Principles of Backward Design

Principles of Backward Design
Tasmanian Department of Education
This guide consists of the Principles of Backward Design by the Tasmanian (Australia)
Department of Education, which is based on the Expanded 2nd edition of the book
Understanding by Design by Grant Wiggins & Jay McTighe, which was published in
2005 by Pearson Education and the Association for Supervision & Curriculum
I have added several figures and templates from the book. If you want more information,
the 1998 edition is available in Cravens at LB2806.15 .W54 1998 and the 2005 edition is
in the ERC at LB2806.15 .W54 2005. I am also placing my copy of the 2005 edition on
reserve in the VPAL.
The backward design process of Wiggins & McTighe begins with the end in mind:
One starts with the end - the desired results (goals or standards) - and then derives the
curriculum from the evidence of learning (performances) called for by the standard and
the teaching needed to equip students to perform (Wiggins and McTighe, 2000, page 8).
The design process involves teachers planning in 3 stages, each with a focusing question:
Stage 1 - What is worthy and requiring of understanding?
Stage 2 - What is evidence of understanding?
Stage 3 - What learning experiences and teaching promote understanding, interest and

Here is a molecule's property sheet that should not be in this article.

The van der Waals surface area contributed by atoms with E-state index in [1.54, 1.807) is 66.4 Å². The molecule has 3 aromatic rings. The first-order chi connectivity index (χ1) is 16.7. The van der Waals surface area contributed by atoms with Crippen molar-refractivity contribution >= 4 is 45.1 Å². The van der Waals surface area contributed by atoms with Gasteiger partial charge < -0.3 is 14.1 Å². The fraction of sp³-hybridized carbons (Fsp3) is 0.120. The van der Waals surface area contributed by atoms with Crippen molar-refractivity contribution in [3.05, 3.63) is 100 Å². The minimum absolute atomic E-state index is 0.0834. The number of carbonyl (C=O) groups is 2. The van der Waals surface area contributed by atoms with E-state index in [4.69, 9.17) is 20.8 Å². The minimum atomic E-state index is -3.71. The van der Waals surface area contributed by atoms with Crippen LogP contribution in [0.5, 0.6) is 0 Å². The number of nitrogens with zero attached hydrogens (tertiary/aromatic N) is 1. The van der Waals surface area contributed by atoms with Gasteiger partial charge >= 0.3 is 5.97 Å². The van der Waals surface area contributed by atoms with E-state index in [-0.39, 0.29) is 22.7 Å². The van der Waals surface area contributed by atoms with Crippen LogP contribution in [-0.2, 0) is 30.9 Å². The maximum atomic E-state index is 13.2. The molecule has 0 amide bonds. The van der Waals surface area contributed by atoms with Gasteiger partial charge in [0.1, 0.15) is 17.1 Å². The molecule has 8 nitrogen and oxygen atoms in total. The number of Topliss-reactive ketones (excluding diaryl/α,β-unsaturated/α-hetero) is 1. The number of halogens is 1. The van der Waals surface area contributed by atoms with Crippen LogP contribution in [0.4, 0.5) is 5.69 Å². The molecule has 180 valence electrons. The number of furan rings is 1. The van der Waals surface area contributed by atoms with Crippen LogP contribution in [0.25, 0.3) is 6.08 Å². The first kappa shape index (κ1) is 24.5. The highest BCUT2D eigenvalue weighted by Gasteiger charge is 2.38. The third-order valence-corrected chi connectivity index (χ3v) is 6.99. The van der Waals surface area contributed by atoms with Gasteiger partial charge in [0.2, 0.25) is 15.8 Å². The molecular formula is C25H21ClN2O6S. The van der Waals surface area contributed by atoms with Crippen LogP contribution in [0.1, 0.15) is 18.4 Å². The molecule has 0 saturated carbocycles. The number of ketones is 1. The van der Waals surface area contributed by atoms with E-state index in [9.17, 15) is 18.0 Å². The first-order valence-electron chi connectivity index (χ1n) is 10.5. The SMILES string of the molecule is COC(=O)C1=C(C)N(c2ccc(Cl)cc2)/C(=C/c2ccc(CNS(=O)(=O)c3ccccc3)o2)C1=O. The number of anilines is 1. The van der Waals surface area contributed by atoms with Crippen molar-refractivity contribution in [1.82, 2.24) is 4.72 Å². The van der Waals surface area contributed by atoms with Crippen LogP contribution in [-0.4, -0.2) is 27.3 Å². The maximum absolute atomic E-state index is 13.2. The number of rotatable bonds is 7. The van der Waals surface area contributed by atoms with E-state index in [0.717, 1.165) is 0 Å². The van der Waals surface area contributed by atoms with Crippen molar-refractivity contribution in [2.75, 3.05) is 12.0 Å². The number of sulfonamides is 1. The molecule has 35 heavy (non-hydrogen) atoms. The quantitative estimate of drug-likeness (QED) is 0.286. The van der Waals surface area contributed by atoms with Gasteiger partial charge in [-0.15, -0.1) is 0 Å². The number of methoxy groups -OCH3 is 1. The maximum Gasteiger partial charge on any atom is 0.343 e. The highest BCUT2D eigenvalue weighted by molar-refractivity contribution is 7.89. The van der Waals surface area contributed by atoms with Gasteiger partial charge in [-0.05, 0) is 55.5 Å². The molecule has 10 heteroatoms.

Figure 1.2, 1-Page Template with Design Questions for Teachers, p. 22.
Stage 1 — Desired Results
Established Goals:
• What relevant goals (e.g., content standards, course or program objectives, learning outcomes) will this design
Q Essential Questions:
Students will understand that . . .
• What provocative questions will foster inquiry,
• What are the big ideas?
understanding, and transfer of learning?
• What specific understandings about them are
• What misunderstandings are predictable?
Students will know. . .
A Students will be able to . . .
• What key knowledge and skills will students
acquire as a result of this unit?
• What should they eventually be able to do as a
result of such knowledge and skills?
Stage 2 — Assessment Evidence
Performance Tasks:
Other Evidence:
• Through what authentic performance tasks will
• Through what other evidence (e.g., quizzes, tests,
students demonstrate the desired understandings?
academic prompts, observations, homework, journals) will students demonstrate achievement of
• By what criteria will performances of
the desired results?
understanding be judged?
• How will students reflect upon and self-assess
their learning?
Stage 3 — Learning Plan
Learning Activities:
What learning experiences and instruction will enable students to achieve the desired results? How will the
W = Help the students know Where the unit is going and What is expected? Help the teacher know Where the
students are coming from (prior knowledge, interests)?
H = Hook all students and Hold their interest?
E = Equip students, help them Experience the key ideas and Explore the issues?
R = Provide opportunities to Rethink and Revise their understandings and work?
E = Allow students to Evaluate their work and its implication's?